The North Bangkok Combined Cycle Gas-Fired Power Plant (CCGP) is located in Bang Kurai district in the Nonthaburi province of Thailand. The gas-fired power plant is owned and operated by the state-owned utility Electricity Generating Authority of Thailand (EGAT).
The North Bangkok CCGP has two power generating blocks. The 700MW Block 1 was commissioned in late 2010, while an engineering, procurement and construction (EPC) contract for the 850MW Block 2 was awarded in February 2013. A consortium of Alstom and Sumitomo Corporation of Japan delivered the second block.
Starting commercial operations in June 2016, Block 2 makes the North Bangkok CCGP one of the largest power plants in Thailand. It also contributes to the national target of 55,000MW generating capacity by 2030, while minimising CO2 emissions.
The EPC contract for the 700MW North Bangkok CCGP Block 1 was awarded to a consortium of Sumitomo Corporation, Hitachi and Italian-Thai Development (ITD) in March 2007. The plant was handed over to EGAT for commercial operation in 2010.
The plant comprises two gas turbines and one steam turbine. It uses natural gas supplied through the pipelines of Petroleum Authority of Thailand (PTT pipelines) as its primary fuel. The secondary fuel used by the plant is light oil or diesel. The power generated by the plant is fed into the national grid.
GE supplied its 9001FA gas turbines and the steam turbine for the plant. The generators were provided by Hitachi, while the heat recovery steam generators (HRSGs) were supplied by Cockerill Maintenance & Ingénierie (CMI). Italthai provided the Balance of Plant (BoP).
The North Bangkok CCGP Block 1 was built at an estimated cost of THB17.3bn ($590m) at 2010 prices.
The Environmental Impact Assessment (EIA) approved for the Block 1 project also covered future capacity to the plant.
The combined-cycle Wang Noi power station is now generating 2,027MW for Thailand’s central region.
An international tender for the North Bangkok CCGP Block 2 EPC contract opened in February 2012. The contract was awarded one year later to the Alstom-Sumitomo consortium with an estimated cost implication of THB14.6bn ($500m).
With its €225m ($292m) share in the contract, Alstom supplied the gas and steam turbines, turbo-generators, HRSGs and the distribution control system (DCS) for the plant.
It also provides service and maintenance to the plant over 12 years under a separate contract.
Sumitomo carried out the overall civil and installation works of the project. It also provided major facilities for the plant, including the water treatment facility and the substation system.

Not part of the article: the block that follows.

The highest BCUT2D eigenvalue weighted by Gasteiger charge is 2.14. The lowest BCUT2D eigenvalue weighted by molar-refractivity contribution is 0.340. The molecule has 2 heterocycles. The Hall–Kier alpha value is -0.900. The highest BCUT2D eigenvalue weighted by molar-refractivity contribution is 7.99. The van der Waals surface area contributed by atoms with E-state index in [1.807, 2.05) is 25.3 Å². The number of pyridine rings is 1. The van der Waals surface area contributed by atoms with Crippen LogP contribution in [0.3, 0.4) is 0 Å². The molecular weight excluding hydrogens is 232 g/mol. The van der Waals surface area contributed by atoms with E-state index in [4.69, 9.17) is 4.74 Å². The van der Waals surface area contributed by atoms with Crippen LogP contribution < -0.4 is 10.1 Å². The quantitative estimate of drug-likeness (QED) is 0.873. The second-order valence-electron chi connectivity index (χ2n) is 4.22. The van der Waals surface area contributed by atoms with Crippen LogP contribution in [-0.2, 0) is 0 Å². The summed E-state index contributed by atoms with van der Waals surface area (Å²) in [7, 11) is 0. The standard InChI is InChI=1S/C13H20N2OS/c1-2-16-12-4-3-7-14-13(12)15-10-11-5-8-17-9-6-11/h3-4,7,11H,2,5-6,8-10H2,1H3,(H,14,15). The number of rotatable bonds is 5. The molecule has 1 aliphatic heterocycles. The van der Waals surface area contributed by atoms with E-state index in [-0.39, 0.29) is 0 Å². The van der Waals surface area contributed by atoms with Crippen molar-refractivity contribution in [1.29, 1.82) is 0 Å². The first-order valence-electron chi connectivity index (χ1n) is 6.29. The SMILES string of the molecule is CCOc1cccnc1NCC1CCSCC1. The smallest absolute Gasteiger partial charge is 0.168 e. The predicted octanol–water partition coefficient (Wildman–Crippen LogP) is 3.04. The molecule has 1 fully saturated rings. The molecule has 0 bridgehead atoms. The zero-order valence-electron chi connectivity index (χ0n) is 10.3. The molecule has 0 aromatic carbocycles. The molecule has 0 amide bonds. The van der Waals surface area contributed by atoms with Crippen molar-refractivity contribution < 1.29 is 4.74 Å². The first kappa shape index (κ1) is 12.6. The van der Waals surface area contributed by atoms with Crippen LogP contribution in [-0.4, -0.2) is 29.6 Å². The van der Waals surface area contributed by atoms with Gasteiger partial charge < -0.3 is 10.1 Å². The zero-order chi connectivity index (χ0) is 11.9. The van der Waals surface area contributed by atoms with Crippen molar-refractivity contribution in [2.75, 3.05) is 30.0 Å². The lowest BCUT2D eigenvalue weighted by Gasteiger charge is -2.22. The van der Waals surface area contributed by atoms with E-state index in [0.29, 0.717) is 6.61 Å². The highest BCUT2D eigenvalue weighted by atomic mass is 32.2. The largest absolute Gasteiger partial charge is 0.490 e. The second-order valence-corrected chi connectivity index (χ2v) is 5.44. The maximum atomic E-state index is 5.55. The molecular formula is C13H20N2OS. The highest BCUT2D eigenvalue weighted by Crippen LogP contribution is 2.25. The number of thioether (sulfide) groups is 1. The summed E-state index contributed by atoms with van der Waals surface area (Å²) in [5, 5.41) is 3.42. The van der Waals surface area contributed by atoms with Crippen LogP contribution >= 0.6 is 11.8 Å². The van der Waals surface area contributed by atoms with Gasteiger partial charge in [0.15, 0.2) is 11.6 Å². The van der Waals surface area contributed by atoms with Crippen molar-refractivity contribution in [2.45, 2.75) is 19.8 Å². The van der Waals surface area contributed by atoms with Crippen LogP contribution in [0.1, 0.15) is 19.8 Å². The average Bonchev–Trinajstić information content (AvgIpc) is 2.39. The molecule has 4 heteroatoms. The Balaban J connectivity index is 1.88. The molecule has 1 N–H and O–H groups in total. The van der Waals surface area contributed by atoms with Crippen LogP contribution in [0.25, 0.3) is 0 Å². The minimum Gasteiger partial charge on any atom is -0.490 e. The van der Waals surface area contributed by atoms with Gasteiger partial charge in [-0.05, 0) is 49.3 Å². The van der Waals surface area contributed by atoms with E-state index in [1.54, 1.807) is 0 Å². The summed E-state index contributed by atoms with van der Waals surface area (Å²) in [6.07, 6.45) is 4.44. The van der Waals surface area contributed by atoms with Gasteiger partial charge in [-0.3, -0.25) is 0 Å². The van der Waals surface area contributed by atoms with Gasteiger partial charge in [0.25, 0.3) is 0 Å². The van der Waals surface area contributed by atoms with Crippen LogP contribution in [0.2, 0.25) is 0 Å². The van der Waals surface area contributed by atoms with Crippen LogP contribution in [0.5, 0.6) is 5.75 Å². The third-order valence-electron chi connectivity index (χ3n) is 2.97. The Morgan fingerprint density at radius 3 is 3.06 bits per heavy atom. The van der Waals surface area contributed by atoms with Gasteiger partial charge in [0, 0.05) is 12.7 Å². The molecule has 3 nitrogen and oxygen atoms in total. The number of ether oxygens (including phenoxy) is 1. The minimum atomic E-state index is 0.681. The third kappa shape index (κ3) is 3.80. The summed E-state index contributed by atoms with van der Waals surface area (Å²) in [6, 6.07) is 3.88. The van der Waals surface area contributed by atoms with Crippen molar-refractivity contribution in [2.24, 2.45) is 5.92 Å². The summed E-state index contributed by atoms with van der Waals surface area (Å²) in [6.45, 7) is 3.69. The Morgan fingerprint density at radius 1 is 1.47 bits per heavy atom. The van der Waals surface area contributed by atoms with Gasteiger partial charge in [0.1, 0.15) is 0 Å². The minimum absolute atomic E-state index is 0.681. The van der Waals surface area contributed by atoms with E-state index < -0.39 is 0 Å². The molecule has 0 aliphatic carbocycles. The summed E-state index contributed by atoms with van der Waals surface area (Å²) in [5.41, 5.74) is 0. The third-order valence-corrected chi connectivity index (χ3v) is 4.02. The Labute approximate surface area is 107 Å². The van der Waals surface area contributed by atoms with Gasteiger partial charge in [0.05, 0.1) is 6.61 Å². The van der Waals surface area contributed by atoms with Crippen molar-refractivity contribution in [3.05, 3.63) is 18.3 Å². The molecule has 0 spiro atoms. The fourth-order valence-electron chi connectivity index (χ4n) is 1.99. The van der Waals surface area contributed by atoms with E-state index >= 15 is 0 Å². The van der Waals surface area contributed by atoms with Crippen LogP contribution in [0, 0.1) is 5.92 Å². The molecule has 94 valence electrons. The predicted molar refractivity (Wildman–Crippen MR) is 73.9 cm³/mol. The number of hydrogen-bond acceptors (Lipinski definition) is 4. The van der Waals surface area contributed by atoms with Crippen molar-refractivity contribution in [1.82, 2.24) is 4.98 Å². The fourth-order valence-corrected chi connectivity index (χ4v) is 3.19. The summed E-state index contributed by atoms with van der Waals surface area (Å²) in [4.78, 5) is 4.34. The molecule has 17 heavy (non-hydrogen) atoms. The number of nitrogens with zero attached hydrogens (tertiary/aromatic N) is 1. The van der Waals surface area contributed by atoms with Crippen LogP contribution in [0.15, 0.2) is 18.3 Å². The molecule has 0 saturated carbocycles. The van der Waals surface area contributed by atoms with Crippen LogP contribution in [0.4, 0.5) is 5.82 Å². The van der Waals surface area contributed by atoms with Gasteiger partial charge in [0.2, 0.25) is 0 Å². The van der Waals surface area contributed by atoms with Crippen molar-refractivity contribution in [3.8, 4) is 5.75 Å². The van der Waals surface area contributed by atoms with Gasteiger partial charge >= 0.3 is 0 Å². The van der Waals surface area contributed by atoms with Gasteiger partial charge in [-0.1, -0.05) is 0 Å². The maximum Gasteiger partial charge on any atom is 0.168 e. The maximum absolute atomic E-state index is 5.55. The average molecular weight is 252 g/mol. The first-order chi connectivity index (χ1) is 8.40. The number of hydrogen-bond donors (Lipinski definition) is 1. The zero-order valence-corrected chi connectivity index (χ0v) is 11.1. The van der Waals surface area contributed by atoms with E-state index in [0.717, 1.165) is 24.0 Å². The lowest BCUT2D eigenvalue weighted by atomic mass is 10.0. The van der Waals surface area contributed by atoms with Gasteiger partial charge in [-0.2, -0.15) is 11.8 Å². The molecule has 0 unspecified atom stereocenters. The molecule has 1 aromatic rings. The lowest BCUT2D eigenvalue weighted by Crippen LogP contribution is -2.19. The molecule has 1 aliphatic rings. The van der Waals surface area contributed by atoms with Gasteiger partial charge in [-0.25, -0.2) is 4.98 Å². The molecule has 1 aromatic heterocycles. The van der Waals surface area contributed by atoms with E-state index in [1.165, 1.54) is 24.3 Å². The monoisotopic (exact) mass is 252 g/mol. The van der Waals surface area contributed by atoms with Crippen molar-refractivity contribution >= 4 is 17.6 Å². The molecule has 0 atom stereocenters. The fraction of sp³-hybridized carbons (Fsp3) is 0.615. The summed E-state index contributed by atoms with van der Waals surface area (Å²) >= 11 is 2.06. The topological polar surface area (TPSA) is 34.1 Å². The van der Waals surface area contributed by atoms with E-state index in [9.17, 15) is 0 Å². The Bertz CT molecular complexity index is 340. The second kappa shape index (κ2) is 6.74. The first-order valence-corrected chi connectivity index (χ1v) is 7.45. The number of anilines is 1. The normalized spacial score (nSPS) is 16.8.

Block 2 was built adjacent to the existing plant. The new plant comprises two generating units, with each unit consisting of one combustion turbine, one heat recovery steam generator, one steam turbine, and one generator.
The combined-cycle operation of the plant utilises sequential combustion technology with natural gas as the primary fuel. Electricity generated is transmitted through a 230kV underground line to the north Bangkok substation located 500m away from the plant.
The North Bangkok CCGP Block 2 is installed with Alstom’s upgraded GT26 gas turbines. The GT26 was introduced in the mid-1990s as a 50Hz sequential combustion gas turbine. Its upgraded version offering greater efficiency and operational flexibility was launched in 2011.
North Bangkok CCGP Block 2 is the first commercial operation in the world to use the upgraded GT26 turbines.
The upgraded GT26 features achievable efficiency of more than 60% in combined cycle operation. It also offers greater performance as it is capable of generating 350MW in less than 15 minutes. Its most distinguishing aspect, however, is the MXL2 feature incorporated for greater operational flexibility, which gives the operator the option to switch between two modes of operation (namely M and XL) on-line as needed.
The turbine can be operated in M mode if there is a demand for high performance, or it can be switched to the XL mode, which offers less performance but optimises the lifetime of the turbine.
The combined-cycle operation at Block 2 of the North Bangkok plant uses 22-stage subsonic compressor to feed air to the combustor.
The sequential combustion mechanism of the plant is designed to generate cleaner power with low NOx emissions.
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